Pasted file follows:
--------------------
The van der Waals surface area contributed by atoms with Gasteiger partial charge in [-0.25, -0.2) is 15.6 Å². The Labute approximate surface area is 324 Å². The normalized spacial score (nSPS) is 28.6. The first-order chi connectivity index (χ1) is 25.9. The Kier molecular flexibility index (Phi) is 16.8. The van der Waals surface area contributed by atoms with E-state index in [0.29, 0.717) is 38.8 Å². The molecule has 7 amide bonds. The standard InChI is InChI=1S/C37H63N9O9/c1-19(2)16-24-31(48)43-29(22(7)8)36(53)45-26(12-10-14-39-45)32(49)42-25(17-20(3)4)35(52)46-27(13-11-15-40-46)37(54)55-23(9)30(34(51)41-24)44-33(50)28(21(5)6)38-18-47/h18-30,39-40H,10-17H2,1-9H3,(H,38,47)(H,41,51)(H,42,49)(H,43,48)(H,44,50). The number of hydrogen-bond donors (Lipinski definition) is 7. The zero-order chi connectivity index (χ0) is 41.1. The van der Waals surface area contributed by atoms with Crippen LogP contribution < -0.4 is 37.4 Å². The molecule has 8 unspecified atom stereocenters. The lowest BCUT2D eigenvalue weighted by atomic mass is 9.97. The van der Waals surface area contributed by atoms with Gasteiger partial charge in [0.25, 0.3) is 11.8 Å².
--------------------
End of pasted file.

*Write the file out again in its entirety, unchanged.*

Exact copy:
The van der Waals surface area contributed by atoms with Gasteiger partial charge in [-0.25, -0.2) is 15.6 Å². The Labute approximate surface area is 324 Å². The normalized spacial score (nSPS) is 28.6. The first-order chi connectivity index (χ1) is 25.9. The Kier molecular flexibility index (Phi) is 16.8. The van der Waals surface area contributed by atoms with E-state index in [0.29, 0.717) is 38.8 Å². The molecule has 7 amide bonds. The standard InChI is InChI=1S/C37H63N9O9/c1-19(2)16-24-31(48)43-29(22(7)8)36(53)45-26(12-10-14-39-45)32(49)42-25(17-20(3)4)35(52)46-27(13-11-15-40-46)37(54)55-23(9)30(34(51)41-24)44-33(50)28(21(5)6)38-18-47/h18-30,39-40H,10-17H2,1-9H3,(H,38,47)(H,41,51)(H,42,49)(H,43,48)(H,44,50). The number of hydrogen-bond donors (Lipinski definition) is 7. The zero-order chi connectivity index (χ0) is 41.1. The van der Waals surface area contributed by atoms with Crippen LogP contribution < -0.4 is 37.4 Å². The molecule has 8 unspecified atom stereocenters. The lowest BCUT2D eigenvalue weighted by atomic mass is 9.97. The van der Waals surface area contributed by atoms with Gasteiger partial charge in [0.25, 0.3) is 11.8 Å².